It’s gameday — Game 7 day.
The Oklahoma City Thunder and Golden State Warriors have captivated us for two whole weeks. The journey ends where it began, on a Monday inside Oracle Arena. Either way, the resolution of the Western Conference Finals will reverberate through the NBA. Either the Thunder arrest their slide and win a second game in Oracle this series — enabling them to claim two wins in both Oakland and San Antonio during their playoff run — or the Warriors become the tenth team in NBA history to pull off a 3-1 series comeback.
So much NBA history is on the line in this game, but we’ll save that for a separate piece.
Here, let’s simply consider — through the prism of various numbers — the tension points at work in Oracle Arena:
How many minutes will Billy Donovan need to rest Kevin Durant?
No. 35 has played 45 minutes in each of the last two games. It is hard to think he can play 45 minutes in Game 7 and be as effective as he needs to be. When the Warriors go deep into their bench in the first half, especially Anderson Varejao or Mo Speights, Donovan might need to steal a few extra minutes with Durant so that he’ll have an extra measure of freshness at the end. If the Thunder can preserve Durant and (to a slightly lesser extent) Russell Westbrook for six to eight bench minutes and not surrender more than a net loss of two or three points, they should welcome that prospect.
We shall see.
How many bench plays — not just points, but plays — will Oklahoma City need?
It’s true that Dion Waiters has scored a grand total of three points in the last two games combined. It’s also true that Waiters or someone on the Thunder’s bench needs to put the ball in the basket a little more than in Games 5 or 6. However, Waiters swung the San Antonio series with his defense and effort plays. He could swing Game 7 with the same contributions.
Let’s put out the more specific question, then: How many bench plays — the combination of points, boards, assists, steals, and blocked shots — will Waiters and the OKC bench deliver? Waiters totaled nine plays in Game 6, eight in Game 5. In Game 4, his “bench plays” total was 16, and in Game 3, it was 19. Waiters’s “bench play” number in Game 2: 13. Game 1? 15.
How many effort plays will Draymond Green make… and how many OKC offensive rebounds will he prevent?
Draymond Green has produced his only two double-doubles of the series (points and rebounds) in Games 5 and 6, a more-than-coincidental reason the Warriors have tied the series. However, Draymond has always been the kind of player who can dramatically influence a game without scoring.
Cast points aside, then, and focus solely on effort plays — rebounds, steals and blocked shots. Draymond’s stats in the first six games of the series (in order) are as follows:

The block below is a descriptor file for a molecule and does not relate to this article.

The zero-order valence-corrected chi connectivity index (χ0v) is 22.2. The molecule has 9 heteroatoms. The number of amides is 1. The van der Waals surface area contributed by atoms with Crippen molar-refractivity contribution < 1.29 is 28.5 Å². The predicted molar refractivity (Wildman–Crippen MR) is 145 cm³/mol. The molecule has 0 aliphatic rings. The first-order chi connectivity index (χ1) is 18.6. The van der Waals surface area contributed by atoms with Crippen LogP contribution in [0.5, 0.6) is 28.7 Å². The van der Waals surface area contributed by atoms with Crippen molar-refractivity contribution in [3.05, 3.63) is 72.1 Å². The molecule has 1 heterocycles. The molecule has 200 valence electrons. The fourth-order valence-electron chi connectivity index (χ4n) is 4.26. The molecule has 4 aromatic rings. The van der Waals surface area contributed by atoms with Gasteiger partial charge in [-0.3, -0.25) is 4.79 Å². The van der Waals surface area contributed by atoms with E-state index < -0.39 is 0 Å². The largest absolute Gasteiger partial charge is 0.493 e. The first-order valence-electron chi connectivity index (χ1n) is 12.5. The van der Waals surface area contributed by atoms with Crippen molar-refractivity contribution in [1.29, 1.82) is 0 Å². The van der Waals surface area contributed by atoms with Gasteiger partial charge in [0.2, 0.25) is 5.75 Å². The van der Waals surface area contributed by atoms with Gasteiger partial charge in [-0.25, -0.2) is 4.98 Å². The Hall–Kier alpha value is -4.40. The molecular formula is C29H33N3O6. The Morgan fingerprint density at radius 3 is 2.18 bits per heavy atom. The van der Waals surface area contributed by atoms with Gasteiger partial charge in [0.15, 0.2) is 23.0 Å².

8, 11, 5, 15, 18, 16.
Given that Klay Thompson can’t be expected to uncork another thermonuclear shooting display, the Warriors might need at least 20 effort plays from Draymond in Game 7.
Fourth-quarter defensive ownership
Unless this game is a blowout entering the fourth — which is extremely unlikely — consider how the Thunder’s San Antonio series and this one have both taken violent turns based on fourth quarters in Oklahoma City.
In Game 4 against the Spurs — a contest San Antonio largely controlled for most of the first three quarters — the Thunder abruptly turned things around with a 34-16 fourth quarter. OKC won the San Antonio series based on an ability to win three relatively contentious games thanks to fourth quarters with 21 or fewer points allowed.
In Game 6 of these West Finals, the Thunder were on the other side of a turnaround. They were the team which controlled the action for most of three quarters, only to lose the fourth quarter, 33-18.
The Thunder saved their season against the Spurs with a spectacular defensive fourth quarter, and they blew their best chance (though not their last) to win this series with a terrible offensive fourth quarter on Saturday.
In Game 1 of this series — the reason OKC had a chance to close it out at home in Game 6 (and GSW stood on the verge of elimination) — the Thunder limited the Warriors to 14 fourth-quarter points. Both teams have endured a nightmarish offensive fourth quarter (and enjoyed a great defensive fourth quarter) in a relatively close game. (The Game 5 fourth quarter — the only other fourth quarter in a close game this series — went 39-34 in favor of the Warriors.)
Pay attention to a shutdown fourth quarter for one of these defenses. Holding the opposition under 20 points in the final stanza has been an important and enduring theme in the West playoffs.